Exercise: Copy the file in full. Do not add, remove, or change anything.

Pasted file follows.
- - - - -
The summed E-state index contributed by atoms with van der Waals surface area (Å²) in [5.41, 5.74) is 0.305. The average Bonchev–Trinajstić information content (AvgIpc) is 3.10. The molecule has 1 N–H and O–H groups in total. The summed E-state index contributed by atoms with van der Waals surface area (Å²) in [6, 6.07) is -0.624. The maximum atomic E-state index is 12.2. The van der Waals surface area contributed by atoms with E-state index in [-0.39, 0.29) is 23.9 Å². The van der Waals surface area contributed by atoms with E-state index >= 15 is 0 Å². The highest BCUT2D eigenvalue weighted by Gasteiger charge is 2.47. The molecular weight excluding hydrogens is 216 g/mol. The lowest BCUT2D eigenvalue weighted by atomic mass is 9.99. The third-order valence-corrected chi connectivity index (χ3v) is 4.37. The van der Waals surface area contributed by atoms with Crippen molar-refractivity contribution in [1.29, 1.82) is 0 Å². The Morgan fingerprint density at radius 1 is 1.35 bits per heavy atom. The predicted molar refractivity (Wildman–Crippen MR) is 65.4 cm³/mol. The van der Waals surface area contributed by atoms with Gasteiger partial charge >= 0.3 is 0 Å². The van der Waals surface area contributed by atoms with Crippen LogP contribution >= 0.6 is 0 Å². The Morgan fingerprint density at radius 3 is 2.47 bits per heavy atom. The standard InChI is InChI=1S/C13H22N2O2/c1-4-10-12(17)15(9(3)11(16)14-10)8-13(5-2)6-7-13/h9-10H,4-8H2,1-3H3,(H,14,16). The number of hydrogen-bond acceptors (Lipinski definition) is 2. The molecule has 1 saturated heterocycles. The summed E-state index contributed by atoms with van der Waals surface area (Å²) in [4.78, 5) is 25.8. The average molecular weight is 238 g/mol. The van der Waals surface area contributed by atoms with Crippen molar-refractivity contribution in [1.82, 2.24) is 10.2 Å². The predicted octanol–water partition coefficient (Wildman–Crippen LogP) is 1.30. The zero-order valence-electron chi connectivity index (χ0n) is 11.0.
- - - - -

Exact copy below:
The summed E-state index contributed by atoms with van der Waals surface area (Å²) in [5.41, 5.74) is 0.305. The average Bonchev–Trinajstić information content (AvgIpc) is 3.10. The molecule has 1 N–H and O–H groups in total. The summed E-state index contributed by atoms with van der Waals surface area (Å²) in [6, 6.07) is -0.624. The maximum atomic E-state index is 12.2. The van der Waals surface area contributed by atoms with E-state index in [-0.39, 0.29) is 23.9 Å². The van der Waals surface area contributed by atoms with E-state index >= 15 is 0 Å². The highest BCUT2D eigenvalue weighted by Gasteiger charge is 2.47. The molecular weight excluding hydrogens is 216 g/mol. The lowest BCUT2D eigenvalue weighted by atomic mass is 9.99. The third-order valence-corrected chi connectivity index (χ3v) is 4.37. The van der Waals surface area contributed by atoms with Crippen molar-refractivity contribution in [1.29, 1.82) is 0 Å². The Morgan fingerprint density at radius 1 is 1.35 bits per heavy atom. The predicted molar refractivity (Wildman–Crippen MR) is 65.4 cm³/mol. The van der Waals surface area contributed by atoms with Gasteiger partial charge >= 0.3 is 0 Å². The van der Waals surface area contributed by atoms with Crippen LogP contribution >= 0.6 is 0 Å². The Morgan fingerprint density at radius 3 is 2.47 bits per heavy atom. The standard InChI is InChI=1S/C13H22N2O2/c1-4-10-12(17)15(9(3)11(16)14-10)8-13(5-2)6-7-13/h9-10H,4-8H2,1-3H3,(H,14,16). The number of hydrogen-bond acceptors (Lipinski definition) is 2. The molecule has 1 saturated heterocycles. The summed E-state index contributed by atoms with van der Waals surface area (Å²) in [4.78, 5) is 25.8. The average molecular weight is 238 g/mol. The van der Waals surface area contributed by atoms with Crippen molar-refractivity contribution in [1.82, 2.24) is 10.2 Å². The predicted octanol–water partition coefficient (Wildman–Crippen LogP) is 1.30. The zero-order valence-electron chi connectivity index (χ0n) is 11.0.